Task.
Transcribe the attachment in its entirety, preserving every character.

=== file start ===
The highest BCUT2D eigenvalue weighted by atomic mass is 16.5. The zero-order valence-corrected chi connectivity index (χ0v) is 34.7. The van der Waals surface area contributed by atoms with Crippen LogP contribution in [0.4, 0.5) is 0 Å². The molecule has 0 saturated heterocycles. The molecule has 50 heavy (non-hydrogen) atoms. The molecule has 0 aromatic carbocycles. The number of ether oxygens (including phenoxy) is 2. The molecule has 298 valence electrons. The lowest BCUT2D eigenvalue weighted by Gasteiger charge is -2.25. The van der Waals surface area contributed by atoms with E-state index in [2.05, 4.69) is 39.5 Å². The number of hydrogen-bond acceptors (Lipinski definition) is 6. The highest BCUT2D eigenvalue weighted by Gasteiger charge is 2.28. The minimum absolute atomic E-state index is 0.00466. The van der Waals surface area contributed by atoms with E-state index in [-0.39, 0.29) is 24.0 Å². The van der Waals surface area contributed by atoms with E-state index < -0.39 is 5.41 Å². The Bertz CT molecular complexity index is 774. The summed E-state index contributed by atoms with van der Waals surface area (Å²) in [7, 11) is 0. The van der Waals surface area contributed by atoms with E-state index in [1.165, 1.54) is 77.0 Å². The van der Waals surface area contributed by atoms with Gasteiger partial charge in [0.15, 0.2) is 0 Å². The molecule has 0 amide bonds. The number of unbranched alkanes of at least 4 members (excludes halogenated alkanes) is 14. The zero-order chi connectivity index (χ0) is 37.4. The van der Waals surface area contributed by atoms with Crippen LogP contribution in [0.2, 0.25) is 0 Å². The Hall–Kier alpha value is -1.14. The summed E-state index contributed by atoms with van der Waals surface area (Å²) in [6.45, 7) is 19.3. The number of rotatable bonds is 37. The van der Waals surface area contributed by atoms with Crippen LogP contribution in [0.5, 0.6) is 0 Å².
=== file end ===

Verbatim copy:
The highest BCUT2D eigenvalue weighted by atomic mass is 16.5. The zero-order valence-corrected chi connectivity index (χ0v) is 34.7. The van der Waals surface area contributed by atoms with Crippen LogP contribution in [0.4, 0.5) is 0 Å². The molecule has 0 saturated heterocycles. The molecule has 50 heavy (non-hydrogen) atoms. The molecule has 0 aromatic carbocycles. The number of ether oxygens (including phenoxy) is 2. The molecule has 298 valence electrons. The lowest BCUT2D eigenvalue weighted by Gasteiger charge is -2.25. The van der Waals surface area contributed by atoms with E-state index in [2.05, 4.69) is 39.5 Å². The number of hydrogen-bond acceptors (Lipinski definition) is 6. The highest BCUT2D eigenvalue weighted by Gasteiger charge is 2.28. The minimum absolute atomic E-state index is 0.00466. The van der Waals surface area contributed by atoms with E-state index in [-0.39, 0.29) is 24.0 Å². The van der Waals surface area contributed by atoms with E-state index < -0.39 is 5.41 Å². The Bertz CT molecular complexity index is 774. The summed E-state index contributed by atoms with van der Waals surface area (Å²) in [7, 11) is 0. The van der Waals surface area contributed by atoms with E-state index in [1.165, 1.54) is 77.0 Å². The van der Waals surface area contributed by atoms with Gasteiger partial charge in [0.15, 0.2) is 0 Å². The molecule has 0 amide bonds. The number of unbranched alkanes of at least 4 members (excludes halogenated alkanes) is 14. The zero-order chi connectivity index (χ0) is 37.4. The van der Waals surface area contributed by atoms with Crippen LogP contribution in [0.2, 0.25) is 0 Å². The Hall–Kier alpha value is -1.14. The summed E-state index contributed by atoms with van der Waals surface area (Å²) in [6.45, 7) is 19.3. The number of rotatable bonds is 37. The van der Waals surface area contributed by atoms with Crippen LogP contribution in [0.5, 0.6) is 0 Å².